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Hollywood veteran Woody Allen in $68m legal claim against Amazon

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Woody Allen, a Hollywood veteran whose career encompasses acting, directing, writing and comedy, is taking legal action against internet giant Amazon after the controversial director’s latest film, ‘A Rainy Day in New York’, was shelved following the emergence of new abuse allegations.

The film, a romantic comedy starring Selena Gomez and Jude Law, was finished in 2017 but the re-emergence of sex-abuse allegations in the wake of the #me too movement has resulted in Amazon being unwilling to authorise its release, apparently indefinitely. The most recent abuse claims by Allen’s daughter Dylan Farrow have been strongly denied by the ‘Annie Hall’ star. Official investigation into the claims has also resulted in a lack of evidence, and consequently no action has been taken against.

Alleging that Amazon Studios has broken a four-film contract originally signed in 2016, Allen is now seeking $68m in damages against the global tech company. His filing at a New York federal court states:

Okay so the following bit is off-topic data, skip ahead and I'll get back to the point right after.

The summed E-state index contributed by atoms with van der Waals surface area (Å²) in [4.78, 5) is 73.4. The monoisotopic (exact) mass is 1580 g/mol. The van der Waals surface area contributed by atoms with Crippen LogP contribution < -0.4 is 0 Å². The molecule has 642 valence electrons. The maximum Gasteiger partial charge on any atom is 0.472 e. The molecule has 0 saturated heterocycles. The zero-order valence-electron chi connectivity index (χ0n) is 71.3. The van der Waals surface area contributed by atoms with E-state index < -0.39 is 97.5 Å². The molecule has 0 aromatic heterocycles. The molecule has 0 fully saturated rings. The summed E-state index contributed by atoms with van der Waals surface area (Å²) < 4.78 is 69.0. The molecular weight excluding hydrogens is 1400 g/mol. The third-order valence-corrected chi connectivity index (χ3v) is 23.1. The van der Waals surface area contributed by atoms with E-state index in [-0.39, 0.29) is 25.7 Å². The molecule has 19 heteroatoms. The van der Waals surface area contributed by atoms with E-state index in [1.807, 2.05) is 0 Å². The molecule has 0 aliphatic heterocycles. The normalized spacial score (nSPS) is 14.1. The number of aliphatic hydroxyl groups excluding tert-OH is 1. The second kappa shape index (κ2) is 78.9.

Amazon has tried to excuse its action by referencing a 25-year-old, baseless allegation against Mr Allen, but that allegation was already well known to Amazon (and the public) before Amazon entered into four separate deals with Mr Allen – and, in any event it does not provide a basis for Amazon to terminate the contract … There simply was no legitimate ground for Amazon to renege on its promises.”

Allen, 83, also claims that Amazon owe him $9m after financing the production of A Rainy Day in New York himself, and that Amazon had committed to a minimum 90 day release of the film. His claim also states that Amazon attempted to terminate their agreements in June 2018 with no “legal or factual basis”. Amazon Studios has so far not responded to requests to comment on the claim.

‘A Rainy Day in New York’ became mired in controversy after an article by Dylan Farrow titled “Why has the #MeToo revolution spared Woody Allen?” appeared in the LA Times in October 2017. A number of Allen collaborators publicly disassociated themselves from the director, but others including actors Javier Bardem and Jude Law defended Allen, with the Law referring to the non-release of ‘A Rainy Day in New York’ as “a terrible shame”. 

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